Yesterday I finished First, Break All The Rules: What the World’s Greatest Managers Do Differently by Marcus Buckingham and Curt Coffman from Gallup Organization. This is a good book that managers at different levels should read. This may turn out to be a bit heavy for entry level managers but may be not. The reason I mention it is because you have to know the conventional management rules (which entry level managers usually won’t know yet) before you try to break those. I found the book full of ideas.
The book starts with 12 characteristics of a strong workplace based on the employees answers of the following questions.
- Do I know what is expected of me at work?
- Do I have the equipment and material I need to do my work right?
- At work, do I have the opportunity to do what I do best every day?
- In the last seven days, have I received recognition or praise for good work?
- Does my supervisor or someone at work seem to care about me as a person?
- Is there someone at work who encourages my development?
- At work, do my opinions seem to count?
- Does the mission/purpose of my company make me feel my work is important?
- Are my co-workers committed to doing quality work?
- Do I have a best friend at work?
- In the last six months, have I talked to someone about my progress?
- This last year, have I had opportunities at work to learn and grow?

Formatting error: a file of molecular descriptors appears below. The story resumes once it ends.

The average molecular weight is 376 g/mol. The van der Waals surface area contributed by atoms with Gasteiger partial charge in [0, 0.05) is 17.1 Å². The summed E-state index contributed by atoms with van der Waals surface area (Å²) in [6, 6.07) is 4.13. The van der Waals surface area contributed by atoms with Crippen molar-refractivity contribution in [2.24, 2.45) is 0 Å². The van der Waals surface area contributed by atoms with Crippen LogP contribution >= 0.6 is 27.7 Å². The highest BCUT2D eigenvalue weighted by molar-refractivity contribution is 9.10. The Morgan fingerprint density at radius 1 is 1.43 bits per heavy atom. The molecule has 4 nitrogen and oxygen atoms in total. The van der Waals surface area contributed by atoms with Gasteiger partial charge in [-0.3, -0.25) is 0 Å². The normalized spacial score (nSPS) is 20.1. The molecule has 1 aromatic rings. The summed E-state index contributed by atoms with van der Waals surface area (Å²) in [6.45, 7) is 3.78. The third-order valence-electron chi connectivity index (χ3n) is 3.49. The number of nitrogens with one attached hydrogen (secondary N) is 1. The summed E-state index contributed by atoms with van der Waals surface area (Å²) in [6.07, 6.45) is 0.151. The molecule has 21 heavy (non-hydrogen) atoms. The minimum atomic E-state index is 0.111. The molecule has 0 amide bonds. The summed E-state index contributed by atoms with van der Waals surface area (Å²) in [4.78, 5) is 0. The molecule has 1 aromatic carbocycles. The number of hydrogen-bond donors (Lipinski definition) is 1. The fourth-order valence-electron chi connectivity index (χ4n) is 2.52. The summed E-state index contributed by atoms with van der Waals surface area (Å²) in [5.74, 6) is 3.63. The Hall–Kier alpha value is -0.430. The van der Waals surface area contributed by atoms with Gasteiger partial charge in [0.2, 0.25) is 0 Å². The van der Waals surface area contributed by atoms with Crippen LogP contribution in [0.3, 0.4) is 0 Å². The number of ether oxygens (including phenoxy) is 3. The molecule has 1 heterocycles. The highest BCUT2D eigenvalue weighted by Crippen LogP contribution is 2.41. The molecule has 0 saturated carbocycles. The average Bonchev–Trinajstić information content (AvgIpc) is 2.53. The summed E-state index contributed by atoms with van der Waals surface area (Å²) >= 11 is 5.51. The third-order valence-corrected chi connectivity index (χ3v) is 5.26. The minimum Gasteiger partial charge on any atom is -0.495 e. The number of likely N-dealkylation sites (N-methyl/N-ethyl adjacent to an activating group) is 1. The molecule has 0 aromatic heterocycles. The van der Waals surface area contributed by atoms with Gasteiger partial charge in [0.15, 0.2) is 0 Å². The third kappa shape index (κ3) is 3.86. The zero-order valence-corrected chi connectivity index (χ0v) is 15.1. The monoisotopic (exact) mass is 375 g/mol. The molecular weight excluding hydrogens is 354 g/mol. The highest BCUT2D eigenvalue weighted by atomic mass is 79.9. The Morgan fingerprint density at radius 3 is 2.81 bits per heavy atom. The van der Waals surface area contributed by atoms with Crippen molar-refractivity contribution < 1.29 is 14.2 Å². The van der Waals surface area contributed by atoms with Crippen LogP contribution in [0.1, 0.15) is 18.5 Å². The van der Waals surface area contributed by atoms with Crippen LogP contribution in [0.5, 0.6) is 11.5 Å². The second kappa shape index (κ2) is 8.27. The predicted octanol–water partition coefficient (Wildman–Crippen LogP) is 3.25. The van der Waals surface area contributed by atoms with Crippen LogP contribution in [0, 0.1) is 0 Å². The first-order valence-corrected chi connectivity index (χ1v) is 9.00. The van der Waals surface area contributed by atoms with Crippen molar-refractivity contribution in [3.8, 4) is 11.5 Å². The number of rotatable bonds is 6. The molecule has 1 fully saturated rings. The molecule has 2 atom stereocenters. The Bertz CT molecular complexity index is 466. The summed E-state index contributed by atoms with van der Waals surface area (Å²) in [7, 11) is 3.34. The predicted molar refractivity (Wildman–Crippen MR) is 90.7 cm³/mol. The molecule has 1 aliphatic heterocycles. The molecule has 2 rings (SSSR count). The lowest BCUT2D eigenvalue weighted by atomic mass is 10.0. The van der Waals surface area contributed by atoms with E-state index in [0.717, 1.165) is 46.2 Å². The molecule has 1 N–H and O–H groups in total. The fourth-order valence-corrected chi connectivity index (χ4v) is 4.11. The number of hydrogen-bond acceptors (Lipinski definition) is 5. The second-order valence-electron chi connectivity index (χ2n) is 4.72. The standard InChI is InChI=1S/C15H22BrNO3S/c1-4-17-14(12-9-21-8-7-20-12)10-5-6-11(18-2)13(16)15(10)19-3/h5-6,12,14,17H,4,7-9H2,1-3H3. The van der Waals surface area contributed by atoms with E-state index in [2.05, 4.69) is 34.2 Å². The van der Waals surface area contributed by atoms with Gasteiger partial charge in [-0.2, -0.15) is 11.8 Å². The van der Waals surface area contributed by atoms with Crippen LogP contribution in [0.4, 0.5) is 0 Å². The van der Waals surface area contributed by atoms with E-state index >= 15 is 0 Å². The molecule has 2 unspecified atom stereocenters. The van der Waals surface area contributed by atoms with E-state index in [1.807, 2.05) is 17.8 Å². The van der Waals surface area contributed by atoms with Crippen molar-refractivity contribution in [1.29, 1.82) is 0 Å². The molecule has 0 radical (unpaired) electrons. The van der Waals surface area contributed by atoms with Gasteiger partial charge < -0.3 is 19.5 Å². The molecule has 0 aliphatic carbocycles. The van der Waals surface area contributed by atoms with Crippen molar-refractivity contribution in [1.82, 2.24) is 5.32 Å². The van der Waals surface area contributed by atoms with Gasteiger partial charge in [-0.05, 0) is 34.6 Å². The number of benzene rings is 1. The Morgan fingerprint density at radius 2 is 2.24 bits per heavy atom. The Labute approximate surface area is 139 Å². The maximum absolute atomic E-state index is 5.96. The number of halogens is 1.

As a manager, our job is to make sure employees have a resounding yes as an answer to each of those above so that we can attract and retain top talents.
A key idea in this book is that the traditional leadership conventions underplay the role of managers. Great managers look inward, inside the company, into the individual, into the differences in style, goals, needs and motivations of each person. They then find the right way to release each person’s unique talents into great performance. By contrast, great leaders look outward. They look out of the company, into the future, and seek out alternative routes. They are visionaries, strategic thinkers, activators. The core activities of a manager and a leader are very different. If you want great managers, you must stop insisting that they be great leaders and let them concentrate on their talent, which is, managing.
Four wisdoms from great managers are extracted out as follows.
- Select for Talent: select the right person for the job
- Define the Right Outcomes: set appropriate expectations
- Focus on Strengths: motivate the person
- Find the Right Fit: develop the person